Ed Bastian CEO, Delta Air Lines
Tell us about the airline’s performance.
We are having a good year. Top line revenues are up in excess of 8%. There is a strong demand for travel and Delta is well positioned to address that. But we must always watch the macro indicators, such as fuel prices and geopolitical tensions. You have to, especially as a large international carrier.
Is the US-China trade war or tensions along the Mexican border affecting business?
We are always concerned with anything that causes disruption to trade. But our US-China traffic is up 25%. They are two of the largest markets in the world and there is still strong traffic between the two countries. Cargo is the one part of our business that has been affected by trade concerns. Cargo is not a significant contributor to our bottom line though. It’s roughly $1 billion out of $50 billion in revenues. So, it’s not something that will change our strategy, but we hope the situation improves. Regarding Mexico, we have a great partner—Aeromexico. Mexico is a young market. There is a really bright future together with Aeromexico. Whatever the politics of the day it doesn’t change our long-term aspirations.
Whatever the politics of the day it doesn’t change our long-term aspirations
Are all your partnerships living up to your expectations?
Aside from the partnerships mentioned, we own 10% of Air France-KLM and there is a very strong relationship there. We hope Virgin Atlantic will join the joint venture (JV) once we get the relevant approval and we will acquire a 49% stake in Virgin Atlantic. It gives us the ability to connect over significant hubs in Europe. So far, some $2 billion has been invested in stakes in our partners. But I don’t envision a future where Delta controls them. The investment was for strategic reasons, not financial.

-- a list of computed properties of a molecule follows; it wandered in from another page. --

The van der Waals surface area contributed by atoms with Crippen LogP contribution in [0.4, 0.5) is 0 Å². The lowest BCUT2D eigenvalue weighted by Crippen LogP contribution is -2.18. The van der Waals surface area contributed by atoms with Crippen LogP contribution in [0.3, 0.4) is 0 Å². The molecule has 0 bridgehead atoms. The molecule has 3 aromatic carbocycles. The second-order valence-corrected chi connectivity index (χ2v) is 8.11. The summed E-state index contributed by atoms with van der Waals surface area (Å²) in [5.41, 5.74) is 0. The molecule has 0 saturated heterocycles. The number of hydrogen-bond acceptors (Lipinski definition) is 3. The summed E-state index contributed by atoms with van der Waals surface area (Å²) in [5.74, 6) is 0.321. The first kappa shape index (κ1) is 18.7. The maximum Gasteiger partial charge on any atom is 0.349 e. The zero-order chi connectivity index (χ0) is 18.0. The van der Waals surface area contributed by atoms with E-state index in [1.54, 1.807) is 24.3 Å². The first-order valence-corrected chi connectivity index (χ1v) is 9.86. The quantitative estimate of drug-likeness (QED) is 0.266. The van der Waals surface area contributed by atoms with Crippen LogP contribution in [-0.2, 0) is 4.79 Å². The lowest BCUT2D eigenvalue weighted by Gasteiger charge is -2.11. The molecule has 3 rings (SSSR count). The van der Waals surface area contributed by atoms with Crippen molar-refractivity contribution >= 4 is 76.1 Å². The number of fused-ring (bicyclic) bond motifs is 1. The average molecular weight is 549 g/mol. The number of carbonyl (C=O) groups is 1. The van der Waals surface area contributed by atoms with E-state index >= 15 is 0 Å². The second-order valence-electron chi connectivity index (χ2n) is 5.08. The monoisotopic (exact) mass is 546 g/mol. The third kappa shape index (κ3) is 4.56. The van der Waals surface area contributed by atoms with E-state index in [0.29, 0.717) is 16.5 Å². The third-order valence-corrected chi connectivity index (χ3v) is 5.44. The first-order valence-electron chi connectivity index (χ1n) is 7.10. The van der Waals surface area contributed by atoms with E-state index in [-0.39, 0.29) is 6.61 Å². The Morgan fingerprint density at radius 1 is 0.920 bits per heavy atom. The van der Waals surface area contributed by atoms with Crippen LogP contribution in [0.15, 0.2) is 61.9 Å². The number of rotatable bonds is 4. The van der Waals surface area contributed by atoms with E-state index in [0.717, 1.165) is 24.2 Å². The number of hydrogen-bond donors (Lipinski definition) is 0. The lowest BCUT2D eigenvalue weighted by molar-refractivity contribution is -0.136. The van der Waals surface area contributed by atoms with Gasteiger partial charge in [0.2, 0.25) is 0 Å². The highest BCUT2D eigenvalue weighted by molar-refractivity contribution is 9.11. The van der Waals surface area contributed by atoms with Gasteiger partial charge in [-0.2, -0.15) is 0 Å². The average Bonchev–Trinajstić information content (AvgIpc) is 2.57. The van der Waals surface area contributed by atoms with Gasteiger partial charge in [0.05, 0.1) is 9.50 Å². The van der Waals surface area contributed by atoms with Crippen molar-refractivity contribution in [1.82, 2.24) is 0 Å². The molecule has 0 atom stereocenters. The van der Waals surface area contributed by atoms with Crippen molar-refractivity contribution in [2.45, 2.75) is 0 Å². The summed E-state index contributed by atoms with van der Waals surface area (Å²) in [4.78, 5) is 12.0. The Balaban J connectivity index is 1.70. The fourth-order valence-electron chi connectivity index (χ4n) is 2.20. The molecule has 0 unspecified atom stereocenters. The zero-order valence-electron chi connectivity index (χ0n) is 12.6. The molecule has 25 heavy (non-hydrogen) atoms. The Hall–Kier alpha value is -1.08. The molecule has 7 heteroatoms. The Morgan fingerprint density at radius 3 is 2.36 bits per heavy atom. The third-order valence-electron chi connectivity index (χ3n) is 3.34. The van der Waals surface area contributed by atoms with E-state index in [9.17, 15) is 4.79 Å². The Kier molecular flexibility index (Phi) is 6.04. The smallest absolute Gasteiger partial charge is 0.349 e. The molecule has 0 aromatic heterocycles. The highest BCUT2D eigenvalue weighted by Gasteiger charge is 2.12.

In brief… Delta
- As one of the four legacy carriers in the US, the airline currently operates more than 5000 daily flights across the world
- Headquartered at Atlanta, Delta Air Lines has a fleet of 918 aircraft, comprising Airbus, Boeing and McDonnell Douglas aircraft
- Delta Air Lines was founded in 1924, with the first flight taking place in June 1929.
So, you are a believer in consolidation?
If you look at the US, consolidation was one of the forces that helped stabilize the industry. And competition is still fierce—there are four major carriers about the same size. In Europe it has helped, as you can see by improving results. Consolidation allows airlines to bring scale to the market. This is a capital-intensive industry and so scale really helps. Most importantly, it benefits the consumer. Consolidation means airlines can invest in the overall product, adding quality and value.
What challenges do you see ahead for the industry?
Safety is always something you keep working at. The aviation system is the safest form of transportation in the world and we want to keep it that way. I think too many people are looking for the end of economic growth and are being too cautious. That stops investment and you end up causing what you fear. At Delta, we are investing back into the business and it is helping our profitability. Our environmental responsibility is also vital. It is in everybody’s interest to keep the planet healthy.